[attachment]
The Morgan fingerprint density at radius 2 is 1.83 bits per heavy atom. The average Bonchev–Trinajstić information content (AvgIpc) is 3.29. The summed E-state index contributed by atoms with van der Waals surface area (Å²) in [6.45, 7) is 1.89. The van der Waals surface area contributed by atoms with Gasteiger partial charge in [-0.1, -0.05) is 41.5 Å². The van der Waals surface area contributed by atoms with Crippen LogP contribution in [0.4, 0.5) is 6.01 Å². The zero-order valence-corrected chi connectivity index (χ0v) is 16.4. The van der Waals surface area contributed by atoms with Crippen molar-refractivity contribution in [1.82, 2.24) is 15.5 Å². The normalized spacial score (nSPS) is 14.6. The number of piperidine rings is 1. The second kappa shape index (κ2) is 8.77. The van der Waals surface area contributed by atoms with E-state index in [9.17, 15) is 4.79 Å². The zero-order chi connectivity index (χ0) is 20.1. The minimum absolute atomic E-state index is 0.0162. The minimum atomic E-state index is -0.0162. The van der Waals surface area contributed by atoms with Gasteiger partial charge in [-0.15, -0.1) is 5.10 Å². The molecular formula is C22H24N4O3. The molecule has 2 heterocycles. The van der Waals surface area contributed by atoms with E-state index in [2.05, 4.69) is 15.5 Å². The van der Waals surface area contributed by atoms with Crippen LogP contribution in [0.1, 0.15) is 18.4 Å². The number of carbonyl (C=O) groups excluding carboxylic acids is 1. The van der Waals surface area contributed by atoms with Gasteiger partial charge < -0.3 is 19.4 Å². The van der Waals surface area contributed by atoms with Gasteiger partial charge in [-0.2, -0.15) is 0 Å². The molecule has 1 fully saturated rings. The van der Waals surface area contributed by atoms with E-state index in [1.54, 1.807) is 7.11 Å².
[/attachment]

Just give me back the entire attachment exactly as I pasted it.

The Morgan fingerprint density at radius 2 is 1.83 bits per heavy atom. The average Bonchev–Trinajstić information content (AvgIpc) is 3.29. The summed E-state index contributed by atoms with van der Waals surface area (Å²) in [6.45, 7) is 1.89. The van der Waals surface area contributed by atoms with Gasteiger partial charge in [-0.1, -0.05) is 41.5 Å². The van der Waals surface area contributed by atoms with Crippen LogP contribution in [0.4, 0.5) is 6.01 Å². The zero-order valence-corrected chi connectivity index (χ0v) is 16.4. The van der Waals surface area contributed by atoms with Crippen molar-refractivity contribution in [1.82, 2.24) is 15.5 Å². The normalized spacial score (nSPS) is 14.6. The number of piperidine rings is 1. The second kappa shape index (κ2) is 8.77. The van der Waals surface area contributed by atoms with E-state index in [9.17, 15) is 4.79 Å². The zero-order chi connectivity index (χ0) is 20.1. The minimum absolute atomic E-state index is 0.0162. The minimum atomic E-state index is -0.0162. The van der Waals surface area contributed by atoms with Gasteiger partial charge in [-0.15, -0.1) is 5.10 Å². The molecular formula is C22H24N4O3. The molecule has 2 heterocycles. The van der Waals surface area contributed by atoms with E-state index in [2.05, 4.69) is 15.5 Å². The van der Waals surface area contributed by atoms with Crippen LogP contribution in [0.1, 0.15) is 18.4 Å². The number of carbonyl (C=O) groups excluding carboxylic acids is 1. The van der Waals surface area contributed by atoms with Gasteiger partial charge < -0.3 is 19.4 Å². The van der Waals surface area contributed by atoms with Gasteiger partial charge in [-0.2, -0.15) is 0 Å². The molecule has 1 fully saturated rings. The van der Waals surface area contributed by atoms with E-state index in [1.54, 1.807) is 7.11 Å².